My good health, for now, at 52
By all accounts, this has been a great year. Iâ€™m only 52 and just became a grandfather for the first time. My amazing, perfect, beautiful grandson was born in September. To add to that, I had a thorough heart exam and a colonoscopy and passed both with excellent results. I have many things to look forward to in the coming years.
Despite this, I canâ€™t help but wonder how long I will live.
My dad is 77, and while he is still capable of taking care of himself, I know he is getting weaker. A series of ailments have left him unable to walk. In addition, and this is really tough for me, he is starting to forget. I was the first one in the family to notice it happening, but now everyone agrees with me.
So I wonder. How long will I be here, and what will my quality of life be like when I get to my dadâ€™s age? Frankly, I want to be in better physical and mental health than him when I get to 77 and 87, and hopefully, 97.
What I must do to reach 100
I realize this will take some effort. My sweet tooth is probably my biggest danger, and I admit I donâ€™t have control over it yet. However, I donâ€™t smoke and rarely drink and love to exercise, so I feel pretty good about my chances. Therefore, I am setting a goal: I want to live to be 100 yeas old, and this year I will begin taking the steps I need to get there. With this in mind, I have started researching longevity to learn what I can do now to ensure I get another 48 years.
One of the first things I found was an article by Dr. Ezekiel J. Emanuel titled, â€śWhy I Hope to Die at 75â€ť.Only 75 years? In the article, Dr. Emanuel explains that he thinks that by the time he gets to 75, he will have experienced a full life of love, and fun, and accomplishments. He also states that he thinks most people suffer a serious decline in health by that age, and that anything beyond that is not a desirable life.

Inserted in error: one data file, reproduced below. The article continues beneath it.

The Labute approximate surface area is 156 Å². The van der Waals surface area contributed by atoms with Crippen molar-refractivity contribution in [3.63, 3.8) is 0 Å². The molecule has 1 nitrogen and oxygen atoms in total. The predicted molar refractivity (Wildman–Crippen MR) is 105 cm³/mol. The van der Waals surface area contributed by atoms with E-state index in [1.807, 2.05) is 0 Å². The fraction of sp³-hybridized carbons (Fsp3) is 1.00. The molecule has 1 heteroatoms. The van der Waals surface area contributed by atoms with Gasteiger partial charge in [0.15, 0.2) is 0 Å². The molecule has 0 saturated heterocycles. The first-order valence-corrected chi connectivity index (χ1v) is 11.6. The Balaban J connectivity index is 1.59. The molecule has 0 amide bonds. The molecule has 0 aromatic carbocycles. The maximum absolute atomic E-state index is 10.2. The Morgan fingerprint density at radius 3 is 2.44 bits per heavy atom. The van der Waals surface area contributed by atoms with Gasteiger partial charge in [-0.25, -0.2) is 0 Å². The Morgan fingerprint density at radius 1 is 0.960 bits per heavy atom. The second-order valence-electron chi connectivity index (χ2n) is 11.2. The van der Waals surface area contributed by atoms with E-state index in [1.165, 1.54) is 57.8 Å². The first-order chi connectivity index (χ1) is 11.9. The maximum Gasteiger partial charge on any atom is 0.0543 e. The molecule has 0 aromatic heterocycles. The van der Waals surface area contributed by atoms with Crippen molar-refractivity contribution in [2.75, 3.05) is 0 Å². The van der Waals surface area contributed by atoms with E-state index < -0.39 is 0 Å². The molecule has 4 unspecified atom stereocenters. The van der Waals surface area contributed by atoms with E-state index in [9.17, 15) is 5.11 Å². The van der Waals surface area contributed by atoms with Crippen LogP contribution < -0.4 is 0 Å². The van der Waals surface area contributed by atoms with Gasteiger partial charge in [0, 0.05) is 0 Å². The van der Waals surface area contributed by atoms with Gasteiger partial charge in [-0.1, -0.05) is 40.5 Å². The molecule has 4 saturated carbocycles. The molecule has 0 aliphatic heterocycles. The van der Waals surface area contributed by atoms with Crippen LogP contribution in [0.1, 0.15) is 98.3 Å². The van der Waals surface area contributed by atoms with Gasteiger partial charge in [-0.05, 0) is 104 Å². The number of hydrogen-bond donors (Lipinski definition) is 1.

Sorry doctor, I just donâ€™t agree. My dad still loves his life. Even with his failing body and memory, he got to meet his great grandson in September, and the tears in his eyes showed just how special that was.
Dr. Emmanuel, I donâ€™t see things your way
So, I have turned my back on Dr. Emanuel and continued looking. Happily, I have learned that how long I will live might at depend at least somewhat on my attitude.
A recent study, conducted at University College London and published in December 2014 in the Journal of the American Medical Association, found that people who feel younger than their age live longer. It also found that people who feel older than their age stay in more, have fewer friends, and are less active. It makes sense to me that if you live like you are younger, then you will live longer.
Thatâ€™s what I am going to do. I will not slow down or stop doing anything simply because of my age. Thatâ€™s it. Iâ€™m going to keep on living. I am excited about all the things ahead of me: the birthdays and ski slopes, the sunrises and ballgames, the long walks with my wife and the long talks with my dad. It doesnâ€™t have to be any more complicated than that. Dr. Emanuel, I just donâ€™t understand your point of view. I hope for your sake that you change your mind.